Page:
French garden diary - May 2019
’Tis the season for tender loving. Cathy Thompson reveals her choice of May veg, and gives seasonal flower tips
Supposedly it is safe to plant out tender things after the fête days of the Saints de glaces (May 11 to 13) – or so they say. What they do not often say is that these saints (Mamert, Pancrace and Servais) first acquired their reputation for provoking a sudden cold snap in the Middle Ages.
Not only were their fête days later replaced on the calendar by those of ‘worthier’ saints, but we are also fairly sure that modern weather patterns are dissimilar to those of the Middle Ages.
Still, it is as good a place as any to draw a line for planting out ‘tenders’ such as tomatoes, courgettes, cucumbers, sweet corn and French beans. If haricots and other tender beans are sown direct into the open ground earlier, make sure that the soil temperature is more than about 12°C and that night-time temperatures do not dip much below 10°C.
We are all starting to appreciate colour and decorative effect as much in the potager as in the ornamental border, so if you are looking for something eye-catching, give scarlet-splashed borlotti beans a try – like the yellow pods of haricots beurre, they not only look showier, but are easier to find when you are picking! They come in dwarf and climbing forms, but the climbers (as with French beans) are far more productive.
Bred in Italy from the common Phaseolus vulgaris, they have been much loved for their thick skins and creamy flesh, tasting slightly of chestnuts, and are a feature of many classic Italian dishes. Since they contain all nine of the essential amino acids, the building blocks of protein, they are a first rate protein source, and are said to stabilise blood pressure into the bargain with their high potassium content.
If you use them dry, soak overnight, and then mix with lots of olive oil, garlic, a few beefsteak tomatoes and large sprigs of sage. Season, cover with water and bake in a covered casserole dish at a medium heat until tender. Unfortunately they do lose that marvellous crimson mottling when cooked.
Gardeners tend to believe that legumes (peas, beans) add nitrogen to the soil, due to the nitrogen-fixing bacteria – rhizobia – that colonise their roots. Sadly untrue. Yes, the bean and pea plants do fix nitrogen, but this migrates to the beans when they are ripening, so we eat that good stuff, making it once again unavailable in the soil.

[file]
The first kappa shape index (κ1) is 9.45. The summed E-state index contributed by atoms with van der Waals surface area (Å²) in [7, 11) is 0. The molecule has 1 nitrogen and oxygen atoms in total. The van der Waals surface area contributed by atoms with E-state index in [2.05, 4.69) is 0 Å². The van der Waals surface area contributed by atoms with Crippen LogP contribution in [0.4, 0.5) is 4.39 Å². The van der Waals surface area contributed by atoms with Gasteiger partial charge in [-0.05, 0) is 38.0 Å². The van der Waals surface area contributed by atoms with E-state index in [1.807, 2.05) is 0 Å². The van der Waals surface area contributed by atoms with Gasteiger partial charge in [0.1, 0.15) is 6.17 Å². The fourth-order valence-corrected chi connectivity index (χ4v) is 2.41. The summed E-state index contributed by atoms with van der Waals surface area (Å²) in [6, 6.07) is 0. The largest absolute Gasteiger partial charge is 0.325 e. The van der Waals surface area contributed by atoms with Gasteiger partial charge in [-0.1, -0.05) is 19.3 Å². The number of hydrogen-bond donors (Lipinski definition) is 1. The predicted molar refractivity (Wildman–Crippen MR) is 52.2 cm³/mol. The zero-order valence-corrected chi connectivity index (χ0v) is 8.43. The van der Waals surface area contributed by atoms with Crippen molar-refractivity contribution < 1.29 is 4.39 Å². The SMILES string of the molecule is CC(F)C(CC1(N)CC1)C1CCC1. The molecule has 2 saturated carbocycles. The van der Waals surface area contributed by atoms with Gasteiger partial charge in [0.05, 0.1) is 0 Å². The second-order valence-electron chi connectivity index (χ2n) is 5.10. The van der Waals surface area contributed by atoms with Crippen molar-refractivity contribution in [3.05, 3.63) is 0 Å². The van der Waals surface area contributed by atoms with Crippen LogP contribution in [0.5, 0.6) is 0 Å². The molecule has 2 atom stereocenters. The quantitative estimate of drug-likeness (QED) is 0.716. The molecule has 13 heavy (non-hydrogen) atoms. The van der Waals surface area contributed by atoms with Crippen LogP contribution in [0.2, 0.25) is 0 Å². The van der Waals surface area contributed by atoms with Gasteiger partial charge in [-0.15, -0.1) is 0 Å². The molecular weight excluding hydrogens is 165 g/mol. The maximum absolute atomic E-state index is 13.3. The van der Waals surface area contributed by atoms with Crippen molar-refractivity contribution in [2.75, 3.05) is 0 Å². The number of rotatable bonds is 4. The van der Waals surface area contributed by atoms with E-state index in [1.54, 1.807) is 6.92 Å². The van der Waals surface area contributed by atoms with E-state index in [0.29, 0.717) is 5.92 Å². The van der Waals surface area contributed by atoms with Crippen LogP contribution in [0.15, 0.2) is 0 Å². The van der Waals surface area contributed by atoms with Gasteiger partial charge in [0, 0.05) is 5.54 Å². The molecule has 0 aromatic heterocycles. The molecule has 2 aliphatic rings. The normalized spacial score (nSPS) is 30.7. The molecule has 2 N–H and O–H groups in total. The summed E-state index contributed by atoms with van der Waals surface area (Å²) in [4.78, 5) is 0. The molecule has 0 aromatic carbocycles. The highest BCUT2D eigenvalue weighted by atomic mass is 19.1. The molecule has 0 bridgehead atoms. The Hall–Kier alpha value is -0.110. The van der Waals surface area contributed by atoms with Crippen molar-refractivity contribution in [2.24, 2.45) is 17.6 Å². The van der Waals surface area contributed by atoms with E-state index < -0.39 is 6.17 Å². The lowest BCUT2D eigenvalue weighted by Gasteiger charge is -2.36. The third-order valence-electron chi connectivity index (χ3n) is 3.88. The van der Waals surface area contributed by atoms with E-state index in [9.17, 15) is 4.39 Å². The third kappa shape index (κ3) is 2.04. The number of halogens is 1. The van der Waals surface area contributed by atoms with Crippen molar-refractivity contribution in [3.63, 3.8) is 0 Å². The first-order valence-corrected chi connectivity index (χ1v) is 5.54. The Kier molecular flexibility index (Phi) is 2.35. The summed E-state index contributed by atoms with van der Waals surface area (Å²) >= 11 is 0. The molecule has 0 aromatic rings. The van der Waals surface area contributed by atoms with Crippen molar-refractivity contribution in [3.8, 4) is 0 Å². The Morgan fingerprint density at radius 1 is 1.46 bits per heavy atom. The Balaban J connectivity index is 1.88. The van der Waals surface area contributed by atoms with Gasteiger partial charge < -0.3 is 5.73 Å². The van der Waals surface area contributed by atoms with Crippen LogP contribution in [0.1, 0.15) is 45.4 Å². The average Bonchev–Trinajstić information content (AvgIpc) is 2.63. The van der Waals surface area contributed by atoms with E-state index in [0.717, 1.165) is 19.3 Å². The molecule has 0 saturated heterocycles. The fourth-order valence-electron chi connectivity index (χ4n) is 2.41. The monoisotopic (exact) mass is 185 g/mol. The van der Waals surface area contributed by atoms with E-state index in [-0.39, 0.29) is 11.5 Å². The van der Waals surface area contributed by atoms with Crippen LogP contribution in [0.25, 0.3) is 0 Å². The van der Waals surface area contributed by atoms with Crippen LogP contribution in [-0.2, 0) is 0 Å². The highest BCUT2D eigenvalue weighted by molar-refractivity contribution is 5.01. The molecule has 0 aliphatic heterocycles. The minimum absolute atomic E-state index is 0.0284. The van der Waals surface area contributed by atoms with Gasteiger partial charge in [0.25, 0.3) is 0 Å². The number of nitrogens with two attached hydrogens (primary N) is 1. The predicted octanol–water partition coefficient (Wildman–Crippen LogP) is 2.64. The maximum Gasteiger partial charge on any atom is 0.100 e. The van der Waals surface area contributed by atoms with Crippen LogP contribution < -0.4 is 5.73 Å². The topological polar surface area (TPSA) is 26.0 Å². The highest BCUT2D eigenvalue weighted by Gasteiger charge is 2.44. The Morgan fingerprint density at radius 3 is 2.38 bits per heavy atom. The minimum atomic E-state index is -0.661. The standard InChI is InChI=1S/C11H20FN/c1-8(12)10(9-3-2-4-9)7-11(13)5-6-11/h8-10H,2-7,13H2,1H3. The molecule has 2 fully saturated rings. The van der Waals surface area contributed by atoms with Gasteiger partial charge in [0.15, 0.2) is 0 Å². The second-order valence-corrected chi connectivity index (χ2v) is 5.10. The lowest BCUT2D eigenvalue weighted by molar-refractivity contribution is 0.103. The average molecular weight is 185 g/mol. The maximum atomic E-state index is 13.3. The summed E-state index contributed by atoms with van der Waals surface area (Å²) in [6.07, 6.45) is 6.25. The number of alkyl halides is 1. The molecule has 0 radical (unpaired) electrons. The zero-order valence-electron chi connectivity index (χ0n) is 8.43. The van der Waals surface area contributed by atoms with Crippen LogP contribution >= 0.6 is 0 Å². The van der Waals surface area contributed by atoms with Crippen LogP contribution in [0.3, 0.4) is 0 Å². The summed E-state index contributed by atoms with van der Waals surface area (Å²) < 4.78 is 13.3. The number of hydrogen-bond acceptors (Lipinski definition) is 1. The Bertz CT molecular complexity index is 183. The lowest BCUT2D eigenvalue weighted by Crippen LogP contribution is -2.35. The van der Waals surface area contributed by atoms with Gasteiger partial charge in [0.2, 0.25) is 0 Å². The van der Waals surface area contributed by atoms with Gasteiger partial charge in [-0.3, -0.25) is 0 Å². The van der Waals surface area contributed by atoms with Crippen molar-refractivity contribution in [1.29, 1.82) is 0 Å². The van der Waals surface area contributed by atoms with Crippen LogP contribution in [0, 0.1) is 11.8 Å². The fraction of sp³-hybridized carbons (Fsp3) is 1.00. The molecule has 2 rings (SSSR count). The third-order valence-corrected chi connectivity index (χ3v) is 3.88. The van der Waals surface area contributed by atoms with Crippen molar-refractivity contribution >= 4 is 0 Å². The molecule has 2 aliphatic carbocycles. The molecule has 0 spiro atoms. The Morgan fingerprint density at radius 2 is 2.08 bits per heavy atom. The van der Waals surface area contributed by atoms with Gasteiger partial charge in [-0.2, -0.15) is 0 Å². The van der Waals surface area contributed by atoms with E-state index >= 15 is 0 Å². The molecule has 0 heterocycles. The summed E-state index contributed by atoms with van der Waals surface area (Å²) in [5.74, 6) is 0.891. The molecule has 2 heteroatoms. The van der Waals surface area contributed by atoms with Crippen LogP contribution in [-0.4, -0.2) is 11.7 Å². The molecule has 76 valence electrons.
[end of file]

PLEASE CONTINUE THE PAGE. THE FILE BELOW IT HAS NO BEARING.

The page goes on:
If you want to add nitrogen naturally to your soil, the best method is to sowing a nitrogen-fixing green manure (such as clover and vetch), and then dig it back into the soil when the plants come into flower.
Best left in Britain?
The stars in my garden are the plants that come and go, sometimes very briefly. Amongst the most precious are iris, peonies and the old-fashioned roses. I have been holding my breath since February, but all are finally making an entrance in May.
In 2018, all of my old roses were in full flood by the end of May, but by the middle of June it was nearly curtains up, due to the hot weather. I’ve written previously about the Bourbon roses, most of which satisfactorily repeat through the summer.
The other repeaters I grow are the recently deceased David Austin’s ‘English roses’. Austin used the old roses (Centifolias, Albas, Damasks, and so on) with modern Hybrid Teas and Floribundas to create romantic roses with the shape, scent and colour of older cultivars, but a reliably repeat-flowering habit. Now, to our joy, he has seen fit to open a French branch of the nursery.
But there’s a catch. It has been my experience (and, I read on the internet, that of many American gardeners) that they don’t seem to do so well in the kind of heat we experience in France, having been bred for cooler, wetter British conditions.
If you can offer part-day shade you are likely to be more successful.
A few of my favourites include: deep violet-red ‘Munstead Wood’ (pictured left, the most reliable and continuously flowering if happy); shell-pink ‘Heritage’ (does very well in hot sun), apricot ‘Abraham Darby’, deliciously peachy ‘Jude the Obscure’; and red-budded ‘Lady Emma Hamilton’, which opens to a luscious orange and cranberry mix.
OVER TO YOU
What’s your favourite David Austen rose, and why? Have you tried many of the modern French cultivars? Email me at: firstname.lastname@example.org